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Best Famous James A Emanuel Poems

Here is a collection of the all-time best famous James A Emanuel poems. This is a select list of the best famous James A Emanuel poetry. Reading, writing, and enjoying famous James A Emanuel poetry (as well as classical and contemporary poems) is a great past time. These top poems are the best examples of james a emanuel poems.

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Written by James A Emanuel | Create an image from this poem

Four-Letter Word

 Four-letter word JAZZ:
naughty, sexy, cerebral,
but solarplexy.

Written by James A Emanuel | Create an image from this poem


 When three, he fished these lakes,
Curled sleeping on a lip of rock,
Crib blankets tucked from ants and fishbone flies,
Twitching as the strike of bass and snarling reel
Uncoiled my shouts not quit
Till he jerked blinking up on all-fours,
Swaying with the winking leaves.
Strong awake, he shook his cane pole like a spoon And dipped among the wagging perch Till, tired, he drew his silver rubber blade And poked the winding fins that tugged our string, Or sprayed the dimpling minnows with his plastic gun, Or, rainstruck, squirmed to my armpit in the poncho.
Then years uncurled him, thinned him hard.
Now, far he cast his line into the wrinkled blue And easy toes a rock, reel on his thigh Till bone and crank cry out the strike He takes with manchild chuckles, cunning In his play of zigzag line and plunging silver.
Now fishing far from me, he strides through rain, shoulders A spiny ridge of pines, and disappears Near lakes that cannot be, while I must choose To go or stay: bring blanket, blade, and gun, Or stand a fisherman.
Written by James A Emanuel | Create an image from this poem

Im A Jazz Singer She Replied

 He dug what she said:
bright jellies, smooth marmalade
spread on warm brown bread.
"Jazz" from drowsy lips orchids lift to honeybees floating on long sips.
"Jazz": quick fingerpops pancake on a griddle-top of memories.
"Jazz": mysterious as nutmeg, missing fingers, gold, Less serious.
"Jazz": cool bannister.
Don't need no stair.
Ways to climb when the sax is there.
Written by James A Emanuel | Create an image from this poem

Poet As Fisherman

 I fish for words
to say what I fish for,
half-catch sometimes.
I have caught little pan fish flashing sunlight (yellow perch, crappies, blue-gills), lighthearted reeled them in, filed them on stringers on the shore.
A nice mess, we called them, and ate with our fingers, laughing.
Once, dreaming of fish in far-off waters, I hooked a two-foot carp in Michigan, on nylon line so fine a fellow-fisher shook his head: "He'll break it, sure; he'll roll on it and get away.
" A quarter-hour it took to bring him in; back-and-forth toward my net, syllable by syllable I let him have his way till he lay flopping on the grass— beside no other, himself enough in size: he fed the three of us (each differently) new strategies of hook, leader, line, and rod.
Working well, I am a deep-water man, a "Daredevil" silver wobbler my lure for lake trout in midsummer.
Oh, I have tried the moon, thermometers— the bait and time and place all by the rule— fishing for the masterpiece, the imperial muskellunge in Minnesota, the peerless pike in Canada.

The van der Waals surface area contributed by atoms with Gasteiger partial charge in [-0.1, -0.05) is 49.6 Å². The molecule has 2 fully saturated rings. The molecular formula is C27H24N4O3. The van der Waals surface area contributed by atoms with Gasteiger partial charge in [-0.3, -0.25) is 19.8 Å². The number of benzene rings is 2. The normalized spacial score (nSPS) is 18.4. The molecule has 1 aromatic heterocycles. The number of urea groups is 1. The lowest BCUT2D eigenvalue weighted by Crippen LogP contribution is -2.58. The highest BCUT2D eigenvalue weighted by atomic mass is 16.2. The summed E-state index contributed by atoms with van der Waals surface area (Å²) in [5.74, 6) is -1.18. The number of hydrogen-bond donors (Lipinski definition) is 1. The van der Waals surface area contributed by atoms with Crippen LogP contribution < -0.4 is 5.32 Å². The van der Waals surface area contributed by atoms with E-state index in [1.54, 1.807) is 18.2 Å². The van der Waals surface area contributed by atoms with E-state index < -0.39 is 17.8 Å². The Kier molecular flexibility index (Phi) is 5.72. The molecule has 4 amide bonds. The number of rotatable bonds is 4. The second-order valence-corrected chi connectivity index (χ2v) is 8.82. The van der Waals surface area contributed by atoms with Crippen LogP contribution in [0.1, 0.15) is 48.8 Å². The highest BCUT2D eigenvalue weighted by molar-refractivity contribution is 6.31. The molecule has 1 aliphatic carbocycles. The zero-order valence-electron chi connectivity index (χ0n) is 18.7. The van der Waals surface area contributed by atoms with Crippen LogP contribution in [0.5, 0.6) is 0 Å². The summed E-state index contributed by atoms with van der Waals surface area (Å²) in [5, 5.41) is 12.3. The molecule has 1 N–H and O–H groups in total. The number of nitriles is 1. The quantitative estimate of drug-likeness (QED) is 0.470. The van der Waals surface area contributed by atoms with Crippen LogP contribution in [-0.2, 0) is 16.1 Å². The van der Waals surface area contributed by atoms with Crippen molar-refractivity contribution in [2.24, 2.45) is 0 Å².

I have propped a well-thumbed book against the butt of my favorite rod and fished from my heart.
Yet, for my labors, all I have to show are tactics, lore— so little I know of that pea-sized brain I am casting for, to think it could swim with the phantom-words that lure me to this shore.
Written by James A Emanuel | Create an image from this poem

For A Depressed Woman

My friends do not know.
But what could my friends not know? About what? What friends? II She sleeps late each day, stifling each reason to rise, choked into the quilt.
III "I'll never find work.
" She swallows this thought with pills, finds tears in the glass.

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 Lid's on, steam's risin':
collard greens, Lord, bubblin' JAZZ!
That's appetizin'.
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 EVERYTHING is jazz:
snails, jails, rails, tails, males, females,
snow-white cotton bales.
Knee-bone, thigh, hip-bone.
Jazz slips you percussion bone classified "unknown.
" Slick lizard rhythms, cigar-smoke tunes, straight-gin sky laced with double moons.
Second-chance rhythms, don't-give-up riffs: jazz gets HIGH off can'ts, buts, and ifs.
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Emmett Till *

 I hear a whistling
Through the water.
Little Emmett Won't be still.
He keeps floating Round the darkness, Edging through The silent chill.
Tell me, please, That bedtime story Of the fairy River Boy Who swims forever, Deep in treasures, Necklaced in A coral toy.
* In 1955, Till, a fourteen-year-old from Chicago, for allegedly whistling at a white woman in Mississippi, was murdered by white men who tied a gin mill fan around his neck and threw his body into the Tallahatchie River.
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Bojangles And Jo

 Stairstep music: ups,
downs, Bill Robinson smiling,
jazzdancing the rounds.
She raised champagne lips, danced inside banana hips.
All Paris wooed Jo.
Banana panties, perfumed belt, Jazz tatooing lush ecstasies felt.
Josephine, royal, jewelling her dance, flushing the bosom of France.
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A Fool For Evergreen

 A little bit of fool in me
Hides behind my inmost tree
And pops into the narrow path
I walk blindfolded by my wrath
Or shrunken by some twist of pain,
Some hope that will not wind again.
He ogles with his antic eyes and somersaults a you're-not-wise Until the patches in his pants Go colorwheeling through my glance So fast that I cannot recall That I was mad or sad at all.
A little bit of fool in me Keeps evergreen my inmost tree.